Fighting cancer is truly a team effort, and cannot be done alone. You will have numerous people involved in your care - from the time you are diagnosed until after your treatment ends.
The cancer care team
Your cancer care team is made up of a group of many people specialized in different parts of your cancer experience. This is what is known as a multidisciplinary team. Like a sports team, everyone has a role to play. The goal is to get you through treatment as smoothly and successfully as possible. Your team will include doctors, nurses, and other healthcare professionals. You will get to know some of your team better than others. Some will be your main healthcare providers, while others will be there for you when the need arises. In fact, some parts of your team may help you without you ever meeting them.
There are three main types of doctors for cancer care. You may have one or all of these doctors: a medical oncologist (diagnoses and treats cancer with drugs like chemotherapy or immunotherapy), radiation oncologist (treats cancer with radiation), and surgical oncologist/surgeon (performs surgery to treat cancer).
You will also have other specialists who help diagnose or treat your cancer as well as any related problems. These doctors include radiologists, pathologists, and doctors who specialize in a particular body part or system like a pulmonologist (lungs) or gastroenterologist (digestive system). Many doctors and hospitals also have advanced practice professionals, nurse practitioners and physician assistants, who help manage your care.
There will be several other healthcare professionals helping you along your journey - in and out of the hospital. Your hospital support team includes healthcare professionals such as dietitians, case managers, social workers, bedside nurses and techs, and rehabilitation therapists (physical, occupational, and speech therapists). You may have specialty nurses, like a palliative care nurse or wound and ostomy nurse, who can help you with specific problems. You will have an outside team at your doctors’ offices and infusion centers. There may also be specialists that you are referred to such as genetic counselors.
Oncology nurse navigators are nurses who specialize in assisting and guiding people with cancer. They are dedicated to you and your family throughout your cancer journey. They advocate for you and support your decisions. They help you understand the treatment options and what to expect. Navigators help connect you with what you need to get you to your goals. They communicate important information to you and your team members. They help you celebrate your victories and milestones and get you through the challenges that can occur.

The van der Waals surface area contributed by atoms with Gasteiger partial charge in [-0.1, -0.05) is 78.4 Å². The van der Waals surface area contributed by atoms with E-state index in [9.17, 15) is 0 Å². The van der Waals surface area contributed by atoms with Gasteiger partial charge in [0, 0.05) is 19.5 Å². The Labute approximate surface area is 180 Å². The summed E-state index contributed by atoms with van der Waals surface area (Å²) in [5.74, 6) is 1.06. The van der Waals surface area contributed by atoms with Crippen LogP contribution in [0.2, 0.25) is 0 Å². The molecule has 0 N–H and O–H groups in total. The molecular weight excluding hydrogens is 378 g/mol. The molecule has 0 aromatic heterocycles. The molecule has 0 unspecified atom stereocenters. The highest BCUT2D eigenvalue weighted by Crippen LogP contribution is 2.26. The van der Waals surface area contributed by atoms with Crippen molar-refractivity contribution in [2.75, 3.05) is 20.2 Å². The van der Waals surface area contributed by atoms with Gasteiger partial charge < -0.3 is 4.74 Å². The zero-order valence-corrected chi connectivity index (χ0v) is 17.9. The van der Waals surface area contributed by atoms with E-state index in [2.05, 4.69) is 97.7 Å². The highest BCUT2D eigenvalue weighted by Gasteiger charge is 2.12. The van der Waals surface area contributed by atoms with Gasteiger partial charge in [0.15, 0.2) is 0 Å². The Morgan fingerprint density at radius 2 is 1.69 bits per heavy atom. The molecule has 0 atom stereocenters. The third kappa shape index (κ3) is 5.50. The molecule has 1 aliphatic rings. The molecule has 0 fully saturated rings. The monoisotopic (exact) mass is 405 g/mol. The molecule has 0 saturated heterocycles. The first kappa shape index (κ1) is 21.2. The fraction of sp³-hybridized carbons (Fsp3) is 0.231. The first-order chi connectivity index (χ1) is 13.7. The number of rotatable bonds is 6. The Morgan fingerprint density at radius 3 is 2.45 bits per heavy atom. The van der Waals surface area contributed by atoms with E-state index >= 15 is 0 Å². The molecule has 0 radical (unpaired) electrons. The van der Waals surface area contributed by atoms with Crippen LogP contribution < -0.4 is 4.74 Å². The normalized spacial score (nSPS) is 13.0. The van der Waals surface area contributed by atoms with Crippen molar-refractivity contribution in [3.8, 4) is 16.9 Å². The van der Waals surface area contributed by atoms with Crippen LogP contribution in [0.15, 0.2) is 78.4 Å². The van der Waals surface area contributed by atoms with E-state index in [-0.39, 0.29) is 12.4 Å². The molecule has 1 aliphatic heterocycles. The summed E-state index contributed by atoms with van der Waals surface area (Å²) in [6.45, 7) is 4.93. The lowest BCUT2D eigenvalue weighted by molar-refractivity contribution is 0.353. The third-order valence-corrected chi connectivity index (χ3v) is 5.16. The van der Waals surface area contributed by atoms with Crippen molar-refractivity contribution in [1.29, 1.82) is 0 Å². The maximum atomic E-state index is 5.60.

Tips for working with your team
- Learn your team member’s names and roles. Keep their business cards and contact information in a place where you and your family can access it easily.
- Be an active participant in your care as much as possible. Work with your doctors to make a plan for your treatment that you agree upon together.
- Do not be afraid to ask questions. Keep a list of questions as you think of them. Bring the list with you to appointments. It is helpful to take a friend or family member with you to your appointments to listen and help you take notes. Here are 12 questions to ask at your first cancer appointment.
- Make sure you understand what your medical team is telling you. If you do not understand, ask them to repeat what they said or to explain it in a different way. It is helpful for you to repeat back what you understood to make sure your understanding is correct.
- Talk openly with your team. It’s important to be honest with your doctors and team about your physical and emotional wellbeing. A good relationship with your team makes your cancer journey easier.
- Do not be afraid to go for a second opinion at any time. This is always your choice.
If you have questions about your cancer care team, call askSARAH at (844) 482-4812 or visit askSARAH online.